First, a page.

Police agencies in Frederick County aren’t sweating a Maryland Court of Appeals decision this week that changes what police need to prove to search a person for drugs.
The court decision came out of Rasherd Lewis v. State of Maryland and forbids police officers from arresting or searching an individual based solely on the odor of marijuana in particular. The decision, handed down earlier this week by Chief Judge Mary Ellen Barbera, was a slight expansion of other, similar restrictions to search rights handed down in recent years, meaning most agencies saw the change coming and already fit training into their agencies to discontinue such searches, said Lt. Kirk Henneberry, the commander of the Frederick Police Department Criminal Investigations Division.
“Ever since [Michael] Pacheco vs. State, we haven’t been arresting solely on the odor of marijuana,” Henneberry said, citing a previous court ruling that forbid officers from conducting searches of individuals based only on the odor of marijuana and the observation of less than 10 grams of the substance, the possession of which is no longer a crime in the state.
A key difference in the Pacheco case and that of Lewis was that Pacheco was sitting in a car when an officer approached and saw a joint in plain view. While individuals have a relatively high expectation of privacy of their own person — meaning police must have more probable cause to search a random resident out for a walk — courts have ruled that there is a lower expectation of privacy while a person is inside a vehicle.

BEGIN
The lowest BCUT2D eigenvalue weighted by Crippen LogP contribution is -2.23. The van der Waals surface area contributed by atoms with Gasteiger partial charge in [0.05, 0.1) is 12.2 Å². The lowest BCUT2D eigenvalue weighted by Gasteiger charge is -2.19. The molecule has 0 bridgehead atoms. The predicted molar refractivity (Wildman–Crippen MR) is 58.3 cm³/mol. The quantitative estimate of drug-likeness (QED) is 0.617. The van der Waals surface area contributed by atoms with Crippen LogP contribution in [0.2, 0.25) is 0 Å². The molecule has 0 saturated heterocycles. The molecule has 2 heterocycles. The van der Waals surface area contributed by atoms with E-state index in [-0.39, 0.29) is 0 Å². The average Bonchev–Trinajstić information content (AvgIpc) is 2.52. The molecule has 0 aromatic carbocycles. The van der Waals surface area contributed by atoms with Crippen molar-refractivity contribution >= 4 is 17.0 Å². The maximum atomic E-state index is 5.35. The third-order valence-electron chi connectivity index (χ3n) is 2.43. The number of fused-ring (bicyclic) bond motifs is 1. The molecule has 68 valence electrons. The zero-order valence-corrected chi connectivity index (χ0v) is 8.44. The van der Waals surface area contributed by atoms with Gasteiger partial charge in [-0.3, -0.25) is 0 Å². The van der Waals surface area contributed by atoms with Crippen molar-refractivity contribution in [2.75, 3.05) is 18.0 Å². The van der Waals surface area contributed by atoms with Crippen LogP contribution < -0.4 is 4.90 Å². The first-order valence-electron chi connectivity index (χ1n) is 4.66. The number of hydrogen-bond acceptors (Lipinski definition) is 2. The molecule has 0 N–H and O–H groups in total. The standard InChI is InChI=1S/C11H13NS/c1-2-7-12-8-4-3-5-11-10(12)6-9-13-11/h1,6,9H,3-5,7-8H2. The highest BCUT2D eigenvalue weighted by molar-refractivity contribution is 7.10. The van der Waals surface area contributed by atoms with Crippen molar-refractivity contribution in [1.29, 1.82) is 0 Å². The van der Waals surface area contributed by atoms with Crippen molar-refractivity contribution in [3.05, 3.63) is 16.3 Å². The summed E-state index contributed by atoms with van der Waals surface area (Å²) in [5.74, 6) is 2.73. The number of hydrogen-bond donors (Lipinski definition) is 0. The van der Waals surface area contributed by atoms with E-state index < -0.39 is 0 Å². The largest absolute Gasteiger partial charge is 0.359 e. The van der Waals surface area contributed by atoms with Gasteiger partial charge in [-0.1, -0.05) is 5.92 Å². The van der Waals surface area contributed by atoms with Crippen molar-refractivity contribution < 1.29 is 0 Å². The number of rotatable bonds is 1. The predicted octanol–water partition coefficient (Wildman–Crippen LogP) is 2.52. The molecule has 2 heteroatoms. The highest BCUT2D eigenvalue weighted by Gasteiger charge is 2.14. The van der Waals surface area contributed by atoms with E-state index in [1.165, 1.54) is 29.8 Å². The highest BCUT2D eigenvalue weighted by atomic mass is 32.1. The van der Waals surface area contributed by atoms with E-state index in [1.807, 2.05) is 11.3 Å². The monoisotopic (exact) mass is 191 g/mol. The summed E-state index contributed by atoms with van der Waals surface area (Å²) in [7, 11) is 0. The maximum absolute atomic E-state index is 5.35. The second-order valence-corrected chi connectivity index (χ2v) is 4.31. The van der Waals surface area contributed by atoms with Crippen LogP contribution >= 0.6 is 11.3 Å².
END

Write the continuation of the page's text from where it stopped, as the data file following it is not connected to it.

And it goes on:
Despite this difference, both the Frederick Police Department and the Frederick County Sheriff’s Office took steps to adjust their training in anticipation of a ruling like the one handed down this week.
“We created a little training module for officers … which basically stated that, if all they had was the odor of marijuana, absent the sight of any specific quantity of marijuana, that was no longer grounds for a search,” Henneberry said. “From our perspective in FPD it’s just something that we’ve got to make sure our officers are well-trained in.”
Lt. Jason Deater, of the sheriff’s office, said the change brought on by the ruling, while important to train up on, would likely play a rather small role in how law enforcement officers operate moving forward.
“Being an 18-year career police officer, I can only think of one case, it was at a high school basketball game and I walked by these two students who absolutely reeked of marijuana, and that was the only time I can think of when I walked up on someone, smelled the odor of marijuana and took action,” Deater said, explaining that usually officers and deputies come upon the odor of marijuana during a traffic stop or some other circumstance where the rules are different.
At the very least, an officer or deputy who thinks they smell marijuana coming from someone can always approach the person and start a conversation, as long as they don’t detain the individual, Deater said.
Deater emphasized the amount of coordination that happens between prosecutors and law enforcement agencies to stay current with changes in the law and case rulings.
“As the laws change we have to do a lot of homework to keep up. We don’t ever want to be the reason for [new] case law,” Deater said with a laugh.